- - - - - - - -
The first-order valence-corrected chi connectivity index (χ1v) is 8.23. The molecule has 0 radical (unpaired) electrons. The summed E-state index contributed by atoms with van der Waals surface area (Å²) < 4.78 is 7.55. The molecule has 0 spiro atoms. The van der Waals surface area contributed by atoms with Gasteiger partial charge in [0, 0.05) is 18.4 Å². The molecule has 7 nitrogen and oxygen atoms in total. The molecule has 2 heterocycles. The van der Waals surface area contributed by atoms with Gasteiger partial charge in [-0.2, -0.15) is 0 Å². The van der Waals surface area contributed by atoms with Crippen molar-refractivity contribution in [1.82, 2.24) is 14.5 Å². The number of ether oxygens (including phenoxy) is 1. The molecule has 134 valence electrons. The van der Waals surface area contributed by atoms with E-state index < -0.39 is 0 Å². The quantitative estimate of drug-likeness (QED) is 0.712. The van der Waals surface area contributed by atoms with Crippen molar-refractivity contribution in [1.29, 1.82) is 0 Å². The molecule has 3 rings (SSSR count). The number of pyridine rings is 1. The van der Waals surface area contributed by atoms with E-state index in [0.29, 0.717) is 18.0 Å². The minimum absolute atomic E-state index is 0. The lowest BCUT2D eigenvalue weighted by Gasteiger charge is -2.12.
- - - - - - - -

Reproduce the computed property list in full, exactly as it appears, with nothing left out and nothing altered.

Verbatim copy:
The first-order valence-corrected chi connectivity index (χ1v) is 8.23. The molecule has 0 radical (unpaired) electrons. The summed E-state index contributed by atoms with van der Waals surface area (Å²) < 4.78 is 7.55. The molecule has 0 spiro atoms. The van der Waals surface area contributed by atoms with Gasteiger partial charge in [0, 0.05) is 18.4 Å². The molecule has 7 nitrogen and oxygen atoms in total. The molecule has 2 heterocycles. The van der Waals surface area contributed by atoms with Gasteiger partial charge in [-0.2, -0.15) is 0 Å². The van der Waals surface area contributed by atoms with Crippen molar-refractivity contribution in [1.82, 2.24) is 14.5 Å². The number of ether oxygens (including phenoxy) is 1. The molecule has 134 valence electrons. The van der Waals surface area contributed by atoms with E-state index < -0.39 is 0 Å². The quantitative estimate of drug-likeness (QED) is 0.712. The van der Waals surface area contributed by atoms with Crippen molar-refractivity contribution in [1.29, 1.82) is 0 Å². The molecule has 3 rings (SSSR count). The number of pyridine rings is 1. The van der Waals surface area contributed by atoms with E-state index in [0.29, 0.717) is 18.0 Å². The minimum absolute atomic E-state index is 0. The lowest BCUT2D eigenvalue weighted by Gasteiger charge is -2.12.